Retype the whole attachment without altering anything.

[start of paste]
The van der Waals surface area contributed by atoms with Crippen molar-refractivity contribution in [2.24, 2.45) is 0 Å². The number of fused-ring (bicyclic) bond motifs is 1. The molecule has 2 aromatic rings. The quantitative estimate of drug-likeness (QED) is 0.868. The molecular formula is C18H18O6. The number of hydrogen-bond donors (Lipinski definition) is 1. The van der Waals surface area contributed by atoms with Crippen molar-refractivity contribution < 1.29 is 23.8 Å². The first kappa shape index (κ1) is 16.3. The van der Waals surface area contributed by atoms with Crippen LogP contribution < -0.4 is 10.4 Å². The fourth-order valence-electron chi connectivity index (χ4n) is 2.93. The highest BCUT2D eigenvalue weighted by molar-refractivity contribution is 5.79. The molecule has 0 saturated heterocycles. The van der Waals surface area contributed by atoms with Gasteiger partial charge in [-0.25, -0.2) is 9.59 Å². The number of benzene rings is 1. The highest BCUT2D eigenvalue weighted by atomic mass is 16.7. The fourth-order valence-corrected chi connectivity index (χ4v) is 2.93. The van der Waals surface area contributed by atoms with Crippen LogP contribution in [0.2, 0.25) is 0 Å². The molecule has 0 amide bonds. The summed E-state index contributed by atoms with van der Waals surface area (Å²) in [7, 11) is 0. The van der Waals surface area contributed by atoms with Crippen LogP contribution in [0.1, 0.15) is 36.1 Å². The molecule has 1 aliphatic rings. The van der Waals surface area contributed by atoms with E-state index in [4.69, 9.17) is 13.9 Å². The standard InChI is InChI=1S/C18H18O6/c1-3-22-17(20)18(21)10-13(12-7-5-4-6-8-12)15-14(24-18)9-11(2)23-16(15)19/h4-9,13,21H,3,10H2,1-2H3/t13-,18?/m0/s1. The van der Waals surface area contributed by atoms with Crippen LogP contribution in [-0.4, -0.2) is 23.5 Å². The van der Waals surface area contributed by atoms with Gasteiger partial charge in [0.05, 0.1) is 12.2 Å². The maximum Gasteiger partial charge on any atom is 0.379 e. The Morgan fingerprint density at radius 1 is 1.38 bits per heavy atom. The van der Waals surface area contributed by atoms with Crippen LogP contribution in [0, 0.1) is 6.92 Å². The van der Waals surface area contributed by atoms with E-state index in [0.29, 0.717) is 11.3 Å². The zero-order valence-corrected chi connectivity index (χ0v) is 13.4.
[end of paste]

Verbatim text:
The van der Waals surface area contributed by atoms with Crippen molar-refractivity contribution in [2.24, 2.45) is 0 Å². The number of fused-ring (bicyclic) bond motifs is 1. The molecule has 2 aromatic rings. The quantitative estimate of drug-likeness (QED) is 0.868. The molecular formula is C18H18O6. The number of hydrogen-bond donors (Lipinski definition) is 1. The van der Waals surface area contributed by atoms with Crippen molar-refractivity contribution < 1.29 is 23.8 Å². The first kappa shape index (κ1) is 16.3. The van der Waals surface area contributed by atoms with Crippen LogP contribution < -0.4 is 10.4 Å². The fourth-order valence-electron chi connectivity index (χ4n) is 2.93. The highest BCUT2D eigenvalue weighted by molar-refractivity contribution is 5.79. The molecule has 0 saturated heterocycles. The van der Waals surface area contributed by atoms with Gasteiger partial charge in [-0.25, -0.2) is 9.59 Å². The number of benzene rings is 1. The highest BCUT2D eigenvalue weighted by atomic mass is 16.7. The fourth-order valence-corrected chi connectivity index (χ4v) is 2.93. The van der Waals surface area contributed by atoms with Crippen LogP contribution in [0.2, 0.25) is 0 Å². The molecule has 0 amide bonds. The summed E-state index contributed by atoms with van der Waals surface area (Å²) in [7, 11) is 0. The van der Waals surface area contributed by atoms with Crippen LogP contribution in [0.1, 0.15) is 36.1 Å². The molecule has 1 aliphatic rings. The van der Waals surface area contributed by atoms with E-state index in [4.69, 9.17) is 13.9 Å². The standard InChI is InChI=1S/C18H18O6/c1-3-22-17(20)18(21)10-13(12-7-5-4-6-8-12)15-14(24-18)9-11(2)23-16(15)19/h4-9,13,21H,3,10H2,1-2H3/t13-,18?/m0/s1. The van der Waals surface area contributed by atoms with Crippen LogP contribution in [-0.4, -0.2) is 23.5 Å². The van der Waals surface area contributed by atoms with Gasteiger partial charge in [0.05, 0.1) is 12.2 Å². The maximum Gasteiger partial charge on any atom is 0.379 e. The Morgan fingerprint density at radius 1 is 1.38 bits per heavy atom. The van der Waals surface area contributed by atoms with Crippen LogP contribution in [0, 0.1) is 6.92 Å². The van der Waals surface area contributed by atoms with E-state index in [0.29, 0.717) is 11.3 Å². The zero-order valence-corrected chi connectivity index (χ0v) is 13.4.